& Grass is :greener
Abstention from meat eating has long been treated as a moral issue. Jo Roe examines the practices which have led to meat being viewed as a serious health threat too.
It is impossible to open a newspaper these days without finding another food safety problem to add to a growing list of health concerns. Alarm bells sounding off all over Europe receive reactions as mixed as a box of Licorice Allsorts. What seems to be emerging however is a subtle change in opinion which may begin to reverse a historical trend in attitudes towards meat.
It is arguable that since stone age man first hunted living creatures, society has been slowly, but steadily sterilising the notion of meat as animal ﬂesh. In medieval times, the choicest way to present a Sunday roast was whole and intact, preferably caught in animated expression. During the intervening years the carcase has been relegated to the sideboard and covered with sauces, ushered into the kitchen, presented in neat cuts, disguised into various dishes until the advent of the modern hamburger, which has severed all recongisable links with its original form. In one of its journals a few years back, the Meat And Livestock Commission, much to their present embarrassment, summed up this unwillingness to think about the origin of meat, suggesting that butchers ought to concentrate on making people look forwards to the meal, rather than backwards to the animal.
Evidence now seems to suggest that what seemed a process of sanitisation has in fact proved to be a bit ofa bacterial field day. Along with the production of meat as a fast-food commodity, farming practices have become more intensive to keep prices down and cope with demand. Just as food products have been mutated out of all recognition, farming has moved further away from natural, traditional methods.
Of course the problem is not simple. Farmers are led by a consumer society and at the mercy of big businesses which often have an interest in every link in the chain, from feed production to transportation. Some would argue
that it is the economic and political system which has put pressure on farmers to adopt certain methods. Nevertheless the advent of new marketing techniques, such as Tesco’s free range chicken adverts, mark a subtle change in direction. People are looking back to the animal again.
So what has been the legacy of40 years of post-war intensive farming? The most recent and most serious concern has been over Mad Cow Disease (BSE). The nature ofthe disease and its ramifications remain something of a mystery, it is an infective agent only partially understood even by scientists, but what is in no doubt is the fact that most cattle farmers stand to lose money whether their herds are BSE infected or not. Store-cattle, animals sold to be fattened at around eighteen months, have dropped in price from £600—£700 to £350.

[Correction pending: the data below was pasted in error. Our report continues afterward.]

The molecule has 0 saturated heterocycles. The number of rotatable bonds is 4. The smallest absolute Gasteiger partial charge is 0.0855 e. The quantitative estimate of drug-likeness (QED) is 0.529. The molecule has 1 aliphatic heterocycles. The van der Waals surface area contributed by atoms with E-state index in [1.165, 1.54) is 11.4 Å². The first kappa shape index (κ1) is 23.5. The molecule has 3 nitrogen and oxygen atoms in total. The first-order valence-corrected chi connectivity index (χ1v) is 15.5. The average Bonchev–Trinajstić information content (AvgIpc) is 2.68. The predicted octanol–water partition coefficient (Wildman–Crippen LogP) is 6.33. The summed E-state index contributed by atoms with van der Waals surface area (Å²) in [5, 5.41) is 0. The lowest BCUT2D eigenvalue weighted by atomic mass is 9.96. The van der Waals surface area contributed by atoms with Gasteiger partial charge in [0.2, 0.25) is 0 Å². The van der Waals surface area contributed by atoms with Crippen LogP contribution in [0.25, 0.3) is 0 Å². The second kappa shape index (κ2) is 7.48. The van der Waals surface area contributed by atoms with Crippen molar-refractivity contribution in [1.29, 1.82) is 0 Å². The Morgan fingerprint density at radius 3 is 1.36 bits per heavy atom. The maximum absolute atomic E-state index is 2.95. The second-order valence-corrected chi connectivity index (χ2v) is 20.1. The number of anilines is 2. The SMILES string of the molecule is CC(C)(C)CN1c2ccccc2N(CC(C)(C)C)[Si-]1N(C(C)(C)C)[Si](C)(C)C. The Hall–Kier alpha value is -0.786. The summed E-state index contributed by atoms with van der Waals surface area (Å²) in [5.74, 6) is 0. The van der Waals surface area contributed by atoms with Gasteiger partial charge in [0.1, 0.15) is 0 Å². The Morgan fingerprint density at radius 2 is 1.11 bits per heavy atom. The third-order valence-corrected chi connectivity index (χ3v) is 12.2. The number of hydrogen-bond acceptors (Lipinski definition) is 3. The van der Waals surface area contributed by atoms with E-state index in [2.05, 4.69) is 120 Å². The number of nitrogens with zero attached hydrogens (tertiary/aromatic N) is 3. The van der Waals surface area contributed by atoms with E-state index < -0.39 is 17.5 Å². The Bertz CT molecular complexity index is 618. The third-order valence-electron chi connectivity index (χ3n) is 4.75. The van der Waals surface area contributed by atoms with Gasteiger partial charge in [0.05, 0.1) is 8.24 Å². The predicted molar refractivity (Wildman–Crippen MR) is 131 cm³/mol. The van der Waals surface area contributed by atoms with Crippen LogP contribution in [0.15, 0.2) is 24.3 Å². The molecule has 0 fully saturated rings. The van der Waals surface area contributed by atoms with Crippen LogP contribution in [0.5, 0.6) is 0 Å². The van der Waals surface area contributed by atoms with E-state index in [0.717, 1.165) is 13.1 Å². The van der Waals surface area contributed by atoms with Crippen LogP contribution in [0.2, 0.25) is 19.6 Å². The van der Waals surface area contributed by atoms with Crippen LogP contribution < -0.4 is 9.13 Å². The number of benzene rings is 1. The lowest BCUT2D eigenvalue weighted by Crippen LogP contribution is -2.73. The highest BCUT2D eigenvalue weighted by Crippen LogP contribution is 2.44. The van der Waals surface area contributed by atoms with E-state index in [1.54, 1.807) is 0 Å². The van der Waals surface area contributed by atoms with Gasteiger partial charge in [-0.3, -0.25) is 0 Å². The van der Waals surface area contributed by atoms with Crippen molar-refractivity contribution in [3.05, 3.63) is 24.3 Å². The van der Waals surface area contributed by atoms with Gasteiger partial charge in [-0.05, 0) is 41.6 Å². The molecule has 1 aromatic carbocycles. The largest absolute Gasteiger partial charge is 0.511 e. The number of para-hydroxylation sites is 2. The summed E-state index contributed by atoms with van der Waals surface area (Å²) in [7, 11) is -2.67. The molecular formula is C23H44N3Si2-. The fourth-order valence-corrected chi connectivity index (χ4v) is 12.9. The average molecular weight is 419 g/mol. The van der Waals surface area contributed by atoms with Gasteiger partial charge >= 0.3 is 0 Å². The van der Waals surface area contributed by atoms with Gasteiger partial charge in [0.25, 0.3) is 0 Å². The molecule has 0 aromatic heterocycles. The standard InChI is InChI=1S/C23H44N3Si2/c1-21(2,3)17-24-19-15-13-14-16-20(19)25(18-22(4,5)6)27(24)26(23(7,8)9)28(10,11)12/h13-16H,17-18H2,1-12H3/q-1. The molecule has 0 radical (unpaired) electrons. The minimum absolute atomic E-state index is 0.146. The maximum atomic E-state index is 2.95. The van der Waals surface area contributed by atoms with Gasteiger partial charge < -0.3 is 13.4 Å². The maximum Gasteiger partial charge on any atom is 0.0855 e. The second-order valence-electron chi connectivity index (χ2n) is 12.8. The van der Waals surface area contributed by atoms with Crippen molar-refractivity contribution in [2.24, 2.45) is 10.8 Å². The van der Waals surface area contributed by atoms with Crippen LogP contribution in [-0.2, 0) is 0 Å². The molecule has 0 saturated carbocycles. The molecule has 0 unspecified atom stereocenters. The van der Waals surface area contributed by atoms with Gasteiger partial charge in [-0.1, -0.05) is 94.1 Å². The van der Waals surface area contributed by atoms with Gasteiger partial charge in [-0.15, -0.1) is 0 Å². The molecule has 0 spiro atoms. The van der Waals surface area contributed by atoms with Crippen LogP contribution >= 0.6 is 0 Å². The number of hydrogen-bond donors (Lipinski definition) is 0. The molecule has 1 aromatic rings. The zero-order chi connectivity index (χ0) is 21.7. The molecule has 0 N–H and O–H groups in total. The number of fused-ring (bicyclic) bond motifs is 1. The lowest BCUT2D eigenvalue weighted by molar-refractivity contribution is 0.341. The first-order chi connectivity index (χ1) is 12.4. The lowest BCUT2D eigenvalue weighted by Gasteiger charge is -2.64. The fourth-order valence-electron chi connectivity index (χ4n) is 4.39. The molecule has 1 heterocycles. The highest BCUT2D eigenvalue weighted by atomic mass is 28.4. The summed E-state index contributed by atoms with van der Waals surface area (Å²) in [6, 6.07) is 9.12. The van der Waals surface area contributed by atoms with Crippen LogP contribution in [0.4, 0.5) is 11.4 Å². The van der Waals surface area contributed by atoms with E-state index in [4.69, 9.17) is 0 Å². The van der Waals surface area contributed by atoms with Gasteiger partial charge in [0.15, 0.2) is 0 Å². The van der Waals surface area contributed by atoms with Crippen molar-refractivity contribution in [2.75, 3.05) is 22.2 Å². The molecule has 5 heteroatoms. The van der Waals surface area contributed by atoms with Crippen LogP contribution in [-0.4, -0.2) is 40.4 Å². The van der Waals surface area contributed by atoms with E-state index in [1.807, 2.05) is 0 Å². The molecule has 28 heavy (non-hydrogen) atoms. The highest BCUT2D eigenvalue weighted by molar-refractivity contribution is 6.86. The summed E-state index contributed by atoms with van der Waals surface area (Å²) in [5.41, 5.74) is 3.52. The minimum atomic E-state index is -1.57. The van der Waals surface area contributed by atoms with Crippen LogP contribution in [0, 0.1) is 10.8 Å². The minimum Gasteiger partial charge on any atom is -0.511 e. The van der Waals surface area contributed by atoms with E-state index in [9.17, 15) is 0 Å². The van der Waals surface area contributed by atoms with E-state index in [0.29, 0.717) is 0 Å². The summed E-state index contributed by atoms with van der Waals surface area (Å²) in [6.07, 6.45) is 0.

It is generally recognised that BSE has been transmitted to cattle through feed containing animal by-products. The practice of feeding offal, blood and bone meal to cattle and sheep was banned in 1988, though it is still allowed, in restricted forms, in pig and poultry feed. Some believe that the problem was not so
much the use of animal by-products as the fact that the animal waste had not been properly treated. Sarah Antrum, who works at Wye Agricultural College and a dairy farm, describing herself as a farmer’s wife, feels that the problem goes back to the production of animal feed. ‘Its the manufacturer’s bloomin’ fault. The whole reason the blood and bone meal was contaminated was because the people who were processing the stuff and making it into powder meal were not cooking it for long enough and at high enough temperatures. It would still be perfectly safe to feed bone and blood meal to any animal as long as it was completely sterilised. It’s only these wretched feed pe0ple cutting costs and being greedy.’ Not only that, but farmers rarely know exactly what they are feeding their livestock, as the ingredients are not marked. ‘You get the rep coming round saying this is good stuff, I’ll give you a good price, it’s high in protein, but you don’t know the ingredients. Obviously farmers don’t want their cows to get ill,’ complains Sarah Antrum.
Causes aside we still have to deal with a disease which can take years to show itself. No-one yet knows if
the infective agent is transmissible to the human species, though there seem to be strong links between BSE and Creutzfeldt-Jakob’s disease, a rare human condition which leads to progressive dementia and death. The worry with 8513 is that it represents Scrapie which would mean the disease has mutated through a species. Because of the nature of these diseases which can have an incubation period of up to twenty years, no one can be sure of the long term effects. The spectrum of possibilities ranges from there being no problem at all, as the farming industry maintains, to there being an epidemic of Creutzfeldt-Jakob disease in ten years time. The Meat And Livestock Commission claims there is no problem at all. ‘We regard the British government controls as totally satisfactory,’ maintains Patrick Barrow, press ofﬁcer for the commission, ‘and we regard the latest EC moves to impose further restriction as unnecessary.’
But there are some grey areas of concern. As it stands only cattle known to have the disease must be slaughtered. Apart from the fact that the disease is a slow in revealing itself and we do not yet know if it is
“The List 29 June- 12 July 1990